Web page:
Golf: World No.1 Lydia Ko eyes Sorenstam's record at first women's major of the season

RANCHO MIRAGE, California (REUTERS) - New Zealand's Lydia Ko has been exposed to increased expectation and much bigger crowds since becoming world number one but, so far, the 17-year-old is handling it all with remarkable poise.

This week, the South Korea-born golfing prodigy heads into the first women's major of the season with a chance to break Annika Sorenstam's run of 29 consecutive rounds under par on the LPGA Tour. Ko has strung together 28 sub-par rounds, and says she plans to "have fun" while bidding to break Sorenstam's record at Misson Hills Country Club where her aim is simply to play well.

"Obviously because I'm so close (to Sorenstam's record), it will be at the back of my mind because there's been so much talk about it," Ko told reporters on Wednesday while preparing for the ANA Inspiration, an event previously called the Kraft Nabisco Championship.

"I'm sure that thought is going to come up within those 18 holes, but I'm just going to try and have fun. I'm going to be concentrating on that moment. At the end of the day, my goal is to try and play well for this week. If I break the record or if I tie it or if I don't break it, I'm just so happy that I can get so close to it."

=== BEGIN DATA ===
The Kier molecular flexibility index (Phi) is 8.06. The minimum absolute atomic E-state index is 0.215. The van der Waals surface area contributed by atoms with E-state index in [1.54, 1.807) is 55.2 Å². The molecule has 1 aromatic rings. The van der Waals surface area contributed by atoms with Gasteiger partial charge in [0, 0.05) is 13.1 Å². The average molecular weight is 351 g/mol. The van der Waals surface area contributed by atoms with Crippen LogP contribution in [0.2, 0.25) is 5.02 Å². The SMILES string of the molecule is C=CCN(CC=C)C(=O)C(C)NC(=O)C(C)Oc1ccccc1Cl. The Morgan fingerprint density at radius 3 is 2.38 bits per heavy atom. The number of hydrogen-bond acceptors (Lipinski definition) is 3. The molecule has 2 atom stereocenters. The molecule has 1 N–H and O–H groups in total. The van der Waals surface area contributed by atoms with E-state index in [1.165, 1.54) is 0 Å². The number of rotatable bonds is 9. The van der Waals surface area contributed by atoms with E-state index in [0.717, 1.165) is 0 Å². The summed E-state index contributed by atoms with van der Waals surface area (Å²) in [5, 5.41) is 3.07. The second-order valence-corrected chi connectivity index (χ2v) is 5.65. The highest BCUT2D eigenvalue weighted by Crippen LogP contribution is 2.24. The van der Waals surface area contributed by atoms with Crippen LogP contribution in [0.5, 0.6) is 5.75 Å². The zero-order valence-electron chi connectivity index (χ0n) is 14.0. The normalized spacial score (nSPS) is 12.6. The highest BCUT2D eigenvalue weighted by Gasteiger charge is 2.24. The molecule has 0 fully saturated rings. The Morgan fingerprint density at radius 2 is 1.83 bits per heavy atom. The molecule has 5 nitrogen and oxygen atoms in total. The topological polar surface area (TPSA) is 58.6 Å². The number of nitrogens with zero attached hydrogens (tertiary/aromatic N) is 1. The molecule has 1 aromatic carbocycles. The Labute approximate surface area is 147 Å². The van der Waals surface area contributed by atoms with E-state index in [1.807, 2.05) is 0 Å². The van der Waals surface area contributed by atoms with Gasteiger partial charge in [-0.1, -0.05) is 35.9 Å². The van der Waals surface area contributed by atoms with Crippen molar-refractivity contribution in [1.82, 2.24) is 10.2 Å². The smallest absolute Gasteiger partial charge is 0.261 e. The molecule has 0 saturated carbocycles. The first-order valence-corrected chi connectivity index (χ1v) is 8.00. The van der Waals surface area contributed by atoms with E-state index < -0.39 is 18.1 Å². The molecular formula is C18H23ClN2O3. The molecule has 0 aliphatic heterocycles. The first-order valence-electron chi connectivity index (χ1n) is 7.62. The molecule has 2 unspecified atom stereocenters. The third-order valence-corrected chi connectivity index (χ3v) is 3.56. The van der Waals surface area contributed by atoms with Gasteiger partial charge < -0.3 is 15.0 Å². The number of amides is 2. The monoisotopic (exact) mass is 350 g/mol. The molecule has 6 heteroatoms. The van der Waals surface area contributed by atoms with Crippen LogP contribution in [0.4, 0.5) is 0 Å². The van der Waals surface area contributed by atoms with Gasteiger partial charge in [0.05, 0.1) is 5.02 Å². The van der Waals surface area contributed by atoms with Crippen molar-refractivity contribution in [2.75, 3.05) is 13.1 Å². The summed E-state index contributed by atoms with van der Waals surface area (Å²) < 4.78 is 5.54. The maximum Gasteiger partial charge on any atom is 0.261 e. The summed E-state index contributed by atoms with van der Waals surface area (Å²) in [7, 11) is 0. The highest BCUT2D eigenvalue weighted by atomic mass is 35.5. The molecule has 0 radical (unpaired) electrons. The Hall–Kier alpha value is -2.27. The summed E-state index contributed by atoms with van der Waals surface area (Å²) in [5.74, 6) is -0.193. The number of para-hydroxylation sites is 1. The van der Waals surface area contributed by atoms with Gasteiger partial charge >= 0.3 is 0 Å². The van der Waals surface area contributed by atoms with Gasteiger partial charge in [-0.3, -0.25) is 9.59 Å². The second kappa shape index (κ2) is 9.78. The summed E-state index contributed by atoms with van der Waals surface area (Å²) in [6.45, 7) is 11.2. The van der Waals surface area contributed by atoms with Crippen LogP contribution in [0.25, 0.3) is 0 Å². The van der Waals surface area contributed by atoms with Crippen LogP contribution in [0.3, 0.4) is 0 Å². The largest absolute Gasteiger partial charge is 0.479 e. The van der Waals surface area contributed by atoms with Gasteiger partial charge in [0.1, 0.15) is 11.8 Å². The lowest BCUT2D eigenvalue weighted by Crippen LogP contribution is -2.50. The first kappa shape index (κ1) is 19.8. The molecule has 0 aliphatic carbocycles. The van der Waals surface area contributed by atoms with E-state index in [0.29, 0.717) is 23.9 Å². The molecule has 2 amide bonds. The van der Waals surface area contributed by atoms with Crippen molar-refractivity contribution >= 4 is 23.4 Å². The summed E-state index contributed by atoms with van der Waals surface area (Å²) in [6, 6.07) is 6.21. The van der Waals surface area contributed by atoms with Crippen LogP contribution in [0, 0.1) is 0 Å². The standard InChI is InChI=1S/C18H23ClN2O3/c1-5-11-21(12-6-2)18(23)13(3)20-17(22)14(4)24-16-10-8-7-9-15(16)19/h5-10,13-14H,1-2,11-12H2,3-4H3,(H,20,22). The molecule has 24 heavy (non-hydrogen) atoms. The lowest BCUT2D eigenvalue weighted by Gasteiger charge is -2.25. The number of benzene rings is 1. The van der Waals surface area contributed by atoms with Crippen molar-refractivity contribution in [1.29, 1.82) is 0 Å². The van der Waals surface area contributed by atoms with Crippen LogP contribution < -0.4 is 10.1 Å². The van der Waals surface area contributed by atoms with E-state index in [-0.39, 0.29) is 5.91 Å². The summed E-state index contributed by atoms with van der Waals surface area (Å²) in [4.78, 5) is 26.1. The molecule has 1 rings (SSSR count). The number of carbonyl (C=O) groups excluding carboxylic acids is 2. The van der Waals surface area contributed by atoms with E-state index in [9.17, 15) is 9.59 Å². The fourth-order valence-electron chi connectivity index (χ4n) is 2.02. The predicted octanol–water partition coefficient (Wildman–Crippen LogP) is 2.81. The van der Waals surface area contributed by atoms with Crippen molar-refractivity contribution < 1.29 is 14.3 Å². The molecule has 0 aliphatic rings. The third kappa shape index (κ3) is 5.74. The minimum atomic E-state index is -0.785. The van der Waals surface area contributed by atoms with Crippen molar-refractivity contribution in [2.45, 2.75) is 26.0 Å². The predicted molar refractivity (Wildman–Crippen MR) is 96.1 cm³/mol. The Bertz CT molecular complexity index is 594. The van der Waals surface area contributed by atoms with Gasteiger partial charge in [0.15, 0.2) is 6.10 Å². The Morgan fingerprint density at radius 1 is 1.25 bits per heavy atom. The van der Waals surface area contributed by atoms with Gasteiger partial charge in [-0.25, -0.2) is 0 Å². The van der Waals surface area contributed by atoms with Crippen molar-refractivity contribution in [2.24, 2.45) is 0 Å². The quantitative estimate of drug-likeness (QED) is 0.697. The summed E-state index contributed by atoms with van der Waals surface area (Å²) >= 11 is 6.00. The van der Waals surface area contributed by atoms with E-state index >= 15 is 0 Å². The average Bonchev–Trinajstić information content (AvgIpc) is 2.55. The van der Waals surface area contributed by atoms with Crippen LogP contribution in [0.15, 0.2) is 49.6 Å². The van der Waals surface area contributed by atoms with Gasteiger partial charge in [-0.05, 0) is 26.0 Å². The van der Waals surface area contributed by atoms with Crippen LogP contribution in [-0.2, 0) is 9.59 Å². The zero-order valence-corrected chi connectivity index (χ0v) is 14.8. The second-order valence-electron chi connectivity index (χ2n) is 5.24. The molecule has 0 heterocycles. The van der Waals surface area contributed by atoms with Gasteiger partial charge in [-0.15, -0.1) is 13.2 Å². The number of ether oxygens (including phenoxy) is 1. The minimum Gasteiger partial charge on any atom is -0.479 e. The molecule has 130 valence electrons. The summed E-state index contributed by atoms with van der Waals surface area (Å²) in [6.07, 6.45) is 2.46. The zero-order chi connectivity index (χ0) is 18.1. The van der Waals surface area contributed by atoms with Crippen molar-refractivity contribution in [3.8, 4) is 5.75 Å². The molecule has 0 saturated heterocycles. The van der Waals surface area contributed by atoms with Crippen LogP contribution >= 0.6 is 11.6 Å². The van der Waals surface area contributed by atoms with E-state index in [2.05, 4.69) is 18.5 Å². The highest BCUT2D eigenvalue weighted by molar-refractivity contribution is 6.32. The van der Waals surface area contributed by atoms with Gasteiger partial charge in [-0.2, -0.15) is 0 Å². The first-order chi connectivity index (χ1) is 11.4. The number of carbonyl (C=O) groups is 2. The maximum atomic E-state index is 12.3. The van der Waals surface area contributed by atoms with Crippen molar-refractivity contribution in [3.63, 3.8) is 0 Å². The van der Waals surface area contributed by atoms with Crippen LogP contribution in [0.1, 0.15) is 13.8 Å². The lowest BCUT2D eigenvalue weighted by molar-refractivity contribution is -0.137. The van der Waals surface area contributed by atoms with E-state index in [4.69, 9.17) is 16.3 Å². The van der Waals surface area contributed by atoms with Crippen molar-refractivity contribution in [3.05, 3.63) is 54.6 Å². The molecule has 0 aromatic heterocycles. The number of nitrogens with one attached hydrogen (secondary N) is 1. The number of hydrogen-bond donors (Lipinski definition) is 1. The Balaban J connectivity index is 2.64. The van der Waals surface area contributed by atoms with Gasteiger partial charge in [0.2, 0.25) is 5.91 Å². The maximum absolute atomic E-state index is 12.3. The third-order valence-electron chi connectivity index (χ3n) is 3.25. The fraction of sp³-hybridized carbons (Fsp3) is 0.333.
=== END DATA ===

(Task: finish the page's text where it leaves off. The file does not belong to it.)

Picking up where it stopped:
The richly talented New Zealander, who has already landed six LPGA Tour titles, became the youngest golfer to hold top spot in the world rankings by tying for second place at the LPGA's season-opening event in January.

Asked what had been the biggest adjustment for her since she took over at the top, Ko replied: "Media attention, and also bigger crowds.

"But the best part was me playing the New Zealand Open, going in front of the home crowd and being world No. 1 at that time. That was really cool because I don't get to go home much, and I was able to share that with people back home."

Ko, who won the Women's Australian Open in February, said she tried to remain as unflappable as possible out on the course by literally laughing off any low moment.

"It might be a little idiotic, but when I make a very stupid bogey, I tend to laugh because it's like so funny that it's so dumb," she grinned. "I just try and stay calm. When I overcomplicate things, I don't play good, so I'm trying to simplify things."